The IMO Legal Committee met for its 102nd session between 14-16 April 2015 with further discussion undertaken on the issues of seafarer welfare, piracy and the current migrant crisis. The Committee considered the issue of unsafe mixed migration by sea. They agreed the situation of migrants at sea and search and rescue services in the Mediterranean region was desperate, with urgent action needed. The Committee encouraged Member States, to give effect to the 2006 Guidelines on fair treatment of seafarers in the event of a maritime accident. The Committee was updated on the current status of the Secretariat’s counter-piracy initiatives.




5. MLC Called into Question

Human Rights at Sea has launched a new campaign, stressing that the Maritime Labour Convention is, in its opinion, not far reaching enough. The aim of the ‘Unlocking the issue’ advocacy campaign is to bring human rights awareness to the forefront of the maritime and fishing industries and their regulators, the NGO said in a release. HRAS said that it was a “common myth” that MLC is a human rights convention which provides all the protections required for seafarers’ human rights. “This provides a false sense of security to seafarers covered by the convention and highlights at best a misinterpretation".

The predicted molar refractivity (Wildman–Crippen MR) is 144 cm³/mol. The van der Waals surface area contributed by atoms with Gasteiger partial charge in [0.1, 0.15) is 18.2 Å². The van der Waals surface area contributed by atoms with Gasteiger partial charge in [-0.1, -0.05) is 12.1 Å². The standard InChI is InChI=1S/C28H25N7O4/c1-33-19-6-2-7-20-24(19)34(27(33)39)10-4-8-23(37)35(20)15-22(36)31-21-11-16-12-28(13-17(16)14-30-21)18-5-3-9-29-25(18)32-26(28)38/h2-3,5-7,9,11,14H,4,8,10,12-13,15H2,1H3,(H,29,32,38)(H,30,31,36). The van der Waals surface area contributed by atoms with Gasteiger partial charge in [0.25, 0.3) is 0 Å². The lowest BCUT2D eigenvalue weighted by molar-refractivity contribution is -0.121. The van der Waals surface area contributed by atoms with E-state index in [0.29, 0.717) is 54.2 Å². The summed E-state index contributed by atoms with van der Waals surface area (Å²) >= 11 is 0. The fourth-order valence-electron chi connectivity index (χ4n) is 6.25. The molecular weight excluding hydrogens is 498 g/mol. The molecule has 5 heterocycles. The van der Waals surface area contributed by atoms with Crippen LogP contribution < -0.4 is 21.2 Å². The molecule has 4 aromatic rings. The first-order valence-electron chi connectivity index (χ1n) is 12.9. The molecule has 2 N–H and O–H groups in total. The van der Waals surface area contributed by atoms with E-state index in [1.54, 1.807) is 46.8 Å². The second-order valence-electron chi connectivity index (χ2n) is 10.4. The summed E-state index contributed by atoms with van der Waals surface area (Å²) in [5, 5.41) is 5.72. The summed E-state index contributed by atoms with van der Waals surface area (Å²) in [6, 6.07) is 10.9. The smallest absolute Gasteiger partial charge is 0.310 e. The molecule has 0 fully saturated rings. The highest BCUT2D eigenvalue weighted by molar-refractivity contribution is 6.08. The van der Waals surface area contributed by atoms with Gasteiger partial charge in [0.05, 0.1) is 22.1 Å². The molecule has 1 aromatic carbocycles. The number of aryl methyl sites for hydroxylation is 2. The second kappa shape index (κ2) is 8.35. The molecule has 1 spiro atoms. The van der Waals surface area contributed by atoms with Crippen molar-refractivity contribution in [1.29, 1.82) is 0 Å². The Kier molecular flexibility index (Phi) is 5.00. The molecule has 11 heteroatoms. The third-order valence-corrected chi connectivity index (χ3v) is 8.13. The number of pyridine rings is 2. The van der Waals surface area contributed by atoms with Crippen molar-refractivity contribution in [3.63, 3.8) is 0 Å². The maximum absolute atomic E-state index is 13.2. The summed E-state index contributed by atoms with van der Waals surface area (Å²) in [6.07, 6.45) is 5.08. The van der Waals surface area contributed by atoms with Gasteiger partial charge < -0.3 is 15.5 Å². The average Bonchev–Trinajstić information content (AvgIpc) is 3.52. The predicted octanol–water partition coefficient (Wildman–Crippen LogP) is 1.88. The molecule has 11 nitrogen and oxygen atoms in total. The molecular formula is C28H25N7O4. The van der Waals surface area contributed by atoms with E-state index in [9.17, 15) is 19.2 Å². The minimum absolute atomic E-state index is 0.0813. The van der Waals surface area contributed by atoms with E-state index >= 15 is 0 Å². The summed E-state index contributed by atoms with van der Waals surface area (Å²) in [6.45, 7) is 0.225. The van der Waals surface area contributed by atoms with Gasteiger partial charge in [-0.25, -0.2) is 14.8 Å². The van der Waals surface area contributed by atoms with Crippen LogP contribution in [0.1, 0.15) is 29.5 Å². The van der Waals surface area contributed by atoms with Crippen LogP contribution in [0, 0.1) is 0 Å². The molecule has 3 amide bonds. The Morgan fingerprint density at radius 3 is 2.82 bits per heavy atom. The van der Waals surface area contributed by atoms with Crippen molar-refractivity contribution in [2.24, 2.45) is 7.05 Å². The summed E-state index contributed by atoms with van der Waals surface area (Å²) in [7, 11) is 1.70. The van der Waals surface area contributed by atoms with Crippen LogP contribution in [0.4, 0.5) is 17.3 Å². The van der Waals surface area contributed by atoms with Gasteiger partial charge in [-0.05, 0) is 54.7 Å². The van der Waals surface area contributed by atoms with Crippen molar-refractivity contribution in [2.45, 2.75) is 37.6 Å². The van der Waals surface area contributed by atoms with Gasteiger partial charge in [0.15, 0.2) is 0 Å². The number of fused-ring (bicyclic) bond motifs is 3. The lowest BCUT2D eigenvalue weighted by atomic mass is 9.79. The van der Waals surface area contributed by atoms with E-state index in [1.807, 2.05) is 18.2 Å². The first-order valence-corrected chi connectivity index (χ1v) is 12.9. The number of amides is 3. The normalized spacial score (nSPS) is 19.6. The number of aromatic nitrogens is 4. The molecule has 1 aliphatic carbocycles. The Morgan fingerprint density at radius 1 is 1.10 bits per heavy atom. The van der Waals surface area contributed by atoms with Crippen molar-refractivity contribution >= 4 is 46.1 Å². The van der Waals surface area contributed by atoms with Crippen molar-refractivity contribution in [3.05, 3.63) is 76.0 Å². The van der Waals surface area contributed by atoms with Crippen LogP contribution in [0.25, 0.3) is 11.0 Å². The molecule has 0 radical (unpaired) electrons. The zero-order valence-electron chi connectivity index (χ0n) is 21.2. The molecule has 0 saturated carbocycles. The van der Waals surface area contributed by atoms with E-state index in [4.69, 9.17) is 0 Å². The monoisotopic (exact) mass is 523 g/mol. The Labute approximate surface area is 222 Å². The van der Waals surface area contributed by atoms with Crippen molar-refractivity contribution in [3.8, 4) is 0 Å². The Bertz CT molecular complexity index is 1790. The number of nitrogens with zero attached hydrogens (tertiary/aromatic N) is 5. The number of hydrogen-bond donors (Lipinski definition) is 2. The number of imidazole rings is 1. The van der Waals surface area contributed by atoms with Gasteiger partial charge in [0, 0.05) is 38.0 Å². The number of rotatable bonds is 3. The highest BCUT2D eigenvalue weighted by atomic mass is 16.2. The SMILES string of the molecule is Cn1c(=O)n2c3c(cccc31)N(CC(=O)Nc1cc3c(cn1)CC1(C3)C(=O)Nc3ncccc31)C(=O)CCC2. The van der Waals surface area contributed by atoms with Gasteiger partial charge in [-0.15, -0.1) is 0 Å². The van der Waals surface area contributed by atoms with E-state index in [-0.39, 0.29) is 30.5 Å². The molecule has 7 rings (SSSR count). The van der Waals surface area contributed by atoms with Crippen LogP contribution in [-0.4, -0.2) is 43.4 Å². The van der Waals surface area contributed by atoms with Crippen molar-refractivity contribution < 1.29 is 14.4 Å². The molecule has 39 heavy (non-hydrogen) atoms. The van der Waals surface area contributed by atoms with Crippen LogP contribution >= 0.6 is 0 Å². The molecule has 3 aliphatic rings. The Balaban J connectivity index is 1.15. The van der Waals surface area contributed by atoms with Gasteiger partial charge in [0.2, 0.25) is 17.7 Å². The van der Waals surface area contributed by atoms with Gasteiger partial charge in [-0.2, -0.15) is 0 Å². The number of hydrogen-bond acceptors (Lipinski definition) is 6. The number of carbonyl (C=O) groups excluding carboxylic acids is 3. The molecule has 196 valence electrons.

6. SOLAS Changes Could Beckon

The IMO is to review legislation underpinning sea rescues by commercial shipping as a "matter of priority" in the light of mass rescues of migrants and refugees being conducted in the Mediterranean Sea. The shipping community is exasperated with the current situation, and there is a perception the "beautiful tradition" of ships coming to the aid of a distressed vessel is being abused by people smugglers, who, he said, are using ship tracking technology to target ‘rescue’ ships for their people cargoes. The safety of crews and ships participating in mass rescues is under threat as dangers and fatigue grow.




7. Maersk Vessel Runs Aground